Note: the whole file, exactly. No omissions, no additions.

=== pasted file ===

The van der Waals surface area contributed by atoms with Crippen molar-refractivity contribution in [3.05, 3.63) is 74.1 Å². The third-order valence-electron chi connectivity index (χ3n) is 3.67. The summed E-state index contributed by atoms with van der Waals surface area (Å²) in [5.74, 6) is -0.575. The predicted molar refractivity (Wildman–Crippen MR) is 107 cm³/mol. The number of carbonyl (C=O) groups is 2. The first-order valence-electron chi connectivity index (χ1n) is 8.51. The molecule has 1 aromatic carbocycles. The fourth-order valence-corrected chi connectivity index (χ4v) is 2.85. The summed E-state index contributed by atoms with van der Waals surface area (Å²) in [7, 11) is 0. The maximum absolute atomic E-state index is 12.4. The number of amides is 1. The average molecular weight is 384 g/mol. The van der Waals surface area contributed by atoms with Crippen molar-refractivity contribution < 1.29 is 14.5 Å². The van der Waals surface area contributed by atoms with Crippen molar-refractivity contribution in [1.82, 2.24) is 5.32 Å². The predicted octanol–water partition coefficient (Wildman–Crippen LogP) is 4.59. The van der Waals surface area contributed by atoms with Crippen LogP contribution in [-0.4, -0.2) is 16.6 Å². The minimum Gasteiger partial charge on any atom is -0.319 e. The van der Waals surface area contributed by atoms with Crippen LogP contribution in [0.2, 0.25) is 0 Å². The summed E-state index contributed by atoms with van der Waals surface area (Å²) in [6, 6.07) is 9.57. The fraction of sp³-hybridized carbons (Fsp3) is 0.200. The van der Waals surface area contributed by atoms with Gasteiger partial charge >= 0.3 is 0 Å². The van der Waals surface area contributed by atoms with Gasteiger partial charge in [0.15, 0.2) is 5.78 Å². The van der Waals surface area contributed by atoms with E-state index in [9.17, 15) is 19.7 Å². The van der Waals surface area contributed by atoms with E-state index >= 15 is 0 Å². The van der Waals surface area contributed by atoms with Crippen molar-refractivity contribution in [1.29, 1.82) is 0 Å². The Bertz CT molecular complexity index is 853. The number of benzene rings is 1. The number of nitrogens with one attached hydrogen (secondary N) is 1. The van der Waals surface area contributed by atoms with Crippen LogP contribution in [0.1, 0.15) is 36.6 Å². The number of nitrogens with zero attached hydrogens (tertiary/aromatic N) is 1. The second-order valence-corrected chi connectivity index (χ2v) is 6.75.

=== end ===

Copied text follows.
The van der Waals surface area contributed by atoms with Crippen molar-refractivity contribution in [3.05, 3.63) is 74.1 Å². The third-order valence-electron chi connectivity index (χ3n) is 3.67. The summed E-state index contributed by atoms with van der Waals surface area (Å²) in [5.74, 6) is -0.575. The predicted molar refractivity (Wildman–Crippen MR) is 107 cm³/mol. The number of carbonyl (C=O) groups is 2. The first-order valence-electron chi connectivity index (χ1n) is 8.51. The molecule has 1 aromatic carbocycles. The fourth-order valence-corrected chi connectivity index (χ4v) is 2.85. The summed E-state index contributed by atoms with van der Waals surface area (Å²) in [7, 11) is 0. The maximum absolute atomic E-state index is 12.4. The number of amides is 1. The average molecular weight is 384 g/mol. The van der Waals surface area contributed by atoms with Crippen molar-refractivity contribution < 1.29 is 14.5 Å². The van der Waals surface area contributed by atoms with Crippen molar-refractivity contribution in [1.82, 2.24) is 5.32 Å². The predicted octanol–water partition coefficient (Wildman–Crippen LogP) is 4.59. The van der Waals surface area contributed by atoms with Crippen LogP contribution in [-0.4, -0.2) is 16.6 Å². The minimum Gasteiger partial charge on any atom is -0.319 e. The van der Waals surface area contributed by atoms with Crippen LogP contribution in [0.2, 0.25) is 0 Å². The summed E-state index contributed by atoms with van der Waals surface area (Å²) in [6, 6.07) is 9.57. The fraction of sp³-hybridized carbons (Fsp3) is 0.200. The van der Waals surface area contributed by atoms with Gasteiger partial charge >= 0.3 is 0 Å². The van der Waals surface area contributed by atoms with Gasteiger partial charge in [0.15, 0.2) is 5.78 Å². The van der Waals surface area contributed by atoms with E-state index in [9.17, 15) is 19.7 Å². The van der Waals surface area contributed by atoms with E-state index >= 15 is 0 Å². The van der Waals surface area contributed by atoms with Crippen molar-refractivity contribution in [1.29, 1.82) is 0 Å². The Bertz CT molecular complexity index is 853. The number of benzene rings is 1. The number of nitrogens with one attached hydrogen (secondary N) is 1. The van der Waals surface area contributed by atoms with Crippen LogP contribution in [0.1, 0.15) is 36.6 Å². The number of nitrogens with zero attached hydrogens (tertiary/aromatic N) is 1. The second-order valence-corrected chi connectivity index (χ2v) is 6.75.